When gardeners think of flowering plants, what usually comes to mind are annuals, perennials, and a few trees and shrubs. Although often overlooked, vines also have great potential in home gardens as they can create shade on pergolas, add vertical interest to arbors, adorn fences, or even serve as decorative ground covers.
To select a vine, first consider how it grows. Does it twine like a honeysuckle vine? Does it cling with aerial roots like a climbing hydrangea? Or does it produce tendrils like a clematis? Knowing how the vine grows will dictate the type of support you need to provide for it. Also think about the site: Is it sunny or shaded? Are you trying to attract wildlife? Do you prefer an evergreen plant? Here are a few vines worth considering:
Honeysuckle Vine (Lonicera sempervirens)
Our native honeysuckle vine is a great choice for a sunny site. It will happily twine its way in and out of a picket or chain-link fence, arbor, or trellis. As the botanical name suggests, this vine is evergreen in a mild winter. Honeysuckle vine is among the first plants to bloom in spring, serving as a bright beacon for Ruby-Throated Hummingbirds making their way back from southern climes where they overwinter. This vine grows 15 feet or taller and can withstand hard pruning. Some cultivars bloom continuously with red, orange, pink, or yellow flowers from spring until fall, providing all-season interest. Honeysuckle is prone to powdery mildew, but siting it in full sun with good air movement will keep the plant in good health. Aphids can sometimes be a problem. Be careful: Don’t confuse this native honeysuckle for the invasive, Asian species, Lonicera japonica!
Dutchman’s Pipe (Aristolochia macrophylla)
Dutchman’s pipe is another great choice if you’re looking for a native vine to cover a large area. This woody-stemmed, twining vine requires a strong trellis, wall, or pergola to support it. It will tolerate sun to shade in any garden setting, from a manicured garden to a tough urban site. Dutchman’s pipe was a popular choice in the 19th century, draping over large Victorian homes. The vine produces small, inconspicuous, purple-brown flowers that produce a unique odor and are often pollinated by flies that crawl into the “pipe” and get stuck within the hairs inside the flower. Once a pollinator is caught, the flower hairs wither and the insect can crawl out, covered in pollen. If you’d like to invite pipevine swallowtail butterflies to your garden, this is their host plant.
Passion Flower (Passiflora caerulea)
Blue passion flower, also known as hardy passion flower, is a unique option for a protected site. This passion flower is said to be hardy to USDA zones 7 and 8, but a harsh winter will probably knock this vine back to the ground. Passion flower climbs by tendrils, sometimes reaching 20 feet and higher. Unique purple-blue flowers are produced on new growth on and off throughout the growing season. If you’re looking for a native variety, Passiflora incarnata ‘Maypop’ is a hardy passionflower up to USDA zone 6. Pale-lavender flowers bloom throughout most of our growing season on Long Island. Maypop is also the host plant for the Gulf and Variegated Fritillary butterflies!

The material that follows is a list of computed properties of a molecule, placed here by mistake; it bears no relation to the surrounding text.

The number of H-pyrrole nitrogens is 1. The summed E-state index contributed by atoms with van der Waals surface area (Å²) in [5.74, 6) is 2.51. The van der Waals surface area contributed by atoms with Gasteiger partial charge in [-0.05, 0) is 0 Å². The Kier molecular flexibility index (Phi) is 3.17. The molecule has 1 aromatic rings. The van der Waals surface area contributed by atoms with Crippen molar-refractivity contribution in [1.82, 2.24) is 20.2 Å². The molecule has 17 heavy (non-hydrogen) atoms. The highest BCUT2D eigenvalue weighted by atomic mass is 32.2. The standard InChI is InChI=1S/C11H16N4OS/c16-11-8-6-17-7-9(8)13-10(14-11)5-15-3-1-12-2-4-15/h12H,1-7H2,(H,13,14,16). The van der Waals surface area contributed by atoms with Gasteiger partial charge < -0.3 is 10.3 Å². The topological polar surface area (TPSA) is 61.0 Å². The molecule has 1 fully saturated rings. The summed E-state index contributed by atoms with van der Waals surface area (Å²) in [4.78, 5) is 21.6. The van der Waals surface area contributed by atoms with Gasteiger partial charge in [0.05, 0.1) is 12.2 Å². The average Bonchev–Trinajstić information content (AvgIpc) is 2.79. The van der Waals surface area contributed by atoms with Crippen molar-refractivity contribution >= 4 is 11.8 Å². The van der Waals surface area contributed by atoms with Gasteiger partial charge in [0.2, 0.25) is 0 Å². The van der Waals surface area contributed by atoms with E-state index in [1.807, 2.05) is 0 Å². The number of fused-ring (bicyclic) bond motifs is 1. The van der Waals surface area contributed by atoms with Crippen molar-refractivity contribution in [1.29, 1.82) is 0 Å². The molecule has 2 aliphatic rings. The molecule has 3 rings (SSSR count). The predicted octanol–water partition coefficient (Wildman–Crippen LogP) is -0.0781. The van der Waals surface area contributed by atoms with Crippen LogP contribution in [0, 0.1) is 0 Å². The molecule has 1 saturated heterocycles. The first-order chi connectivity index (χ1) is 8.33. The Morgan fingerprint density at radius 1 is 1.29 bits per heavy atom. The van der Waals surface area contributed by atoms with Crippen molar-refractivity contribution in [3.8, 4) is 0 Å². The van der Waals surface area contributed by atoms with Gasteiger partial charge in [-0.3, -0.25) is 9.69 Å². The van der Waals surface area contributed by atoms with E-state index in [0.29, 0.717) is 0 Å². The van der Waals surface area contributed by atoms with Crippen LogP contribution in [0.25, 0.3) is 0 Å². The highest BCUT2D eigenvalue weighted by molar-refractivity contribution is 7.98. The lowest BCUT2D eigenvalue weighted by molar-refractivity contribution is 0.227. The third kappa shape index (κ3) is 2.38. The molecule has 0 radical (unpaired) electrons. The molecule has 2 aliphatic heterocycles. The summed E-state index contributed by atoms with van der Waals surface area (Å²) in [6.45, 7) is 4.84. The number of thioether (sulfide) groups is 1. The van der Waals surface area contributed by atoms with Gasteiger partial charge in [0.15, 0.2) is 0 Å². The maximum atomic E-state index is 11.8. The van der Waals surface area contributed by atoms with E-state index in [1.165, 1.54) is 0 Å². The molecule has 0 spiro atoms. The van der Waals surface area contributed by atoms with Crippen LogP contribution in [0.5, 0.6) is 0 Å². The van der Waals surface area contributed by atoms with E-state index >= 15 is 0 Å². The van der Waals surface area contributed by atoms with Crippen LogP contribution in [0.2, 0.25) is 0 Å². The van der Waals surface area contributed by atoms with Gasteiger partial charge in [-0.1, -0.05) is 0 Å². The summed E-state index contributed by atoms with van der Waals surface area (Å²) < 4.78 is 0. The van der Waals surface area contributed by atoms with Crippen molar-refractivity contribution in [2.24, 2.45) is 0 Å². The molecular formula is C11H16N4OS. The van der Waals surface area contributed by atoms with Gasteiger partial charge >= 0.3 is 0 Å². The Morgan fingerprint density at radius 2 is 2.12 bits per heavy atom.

Climbing Hydrangea (Hydrangea petiolaris)
Climbing hydrangea is a great alternative to English ivy. Like ivy, this clinging vine uses aerial roots to attach itself to porous, vertical surfaces. You’ll be graced by large, lacy, white fertile flowers surrounded by a circle of larger, white sterile flowers in summer (think lacecap hydrangea). Plant a climbing hydrangea in sun to partial shade in rich, well-draining soil. Though this vine grows well on the trunk of a tree, it is not healthy for a tree to bear the weight of another plant. Instead of a tree, choose surfaces like wooden stockade fences, stucco siding, and stone walls. Climbing hydrangea is notorious for starting off slowly and establishing its root system for a few years before it takes off. Have patience, it’ll be worth the wait!
Morning Glories Ipomoea spp.
If you like to change it up every year, consider growing annual vines such as these in the morning glory family: moonflower (Ipomoea alba), cardinal climber (Ipomoea x multifidi), cypress vine (Ipomoea quamoclit), and the traditional morning glory (Ipomoea tricolor). Moonflowers open at night, providing bright-white, fragrant blossoms for evening dinner parties. Morning glories bloom in the morning and begin to fade by mid-afternoon. Gardeners often combine moonflower and morning glories together on one trellis to provide a continuous bloom day and night. Cypress vine and cardinal climber can be added for a pop of bright red to attract hummingbirds and other pollinators. Ipomoea spp. can be direct-sowed in a sunny site with good drainage. They grow rapidly, twining in and out of a trellis, arbor, or fence.
These are just a few of the many vines we can grow on Long Island. For more options and information on growing vines in home landscapes, check out our CCE Suffolk Horticulture Fact Sheet: Flowering Vines for Long Island: Indoors and Outdoors
Sandra Vultgaggio is Horticulture Consultant for CCE Suffolk. She can be reached by email at firstname.lastname@example.org or by phone at 631-727-7850 x387.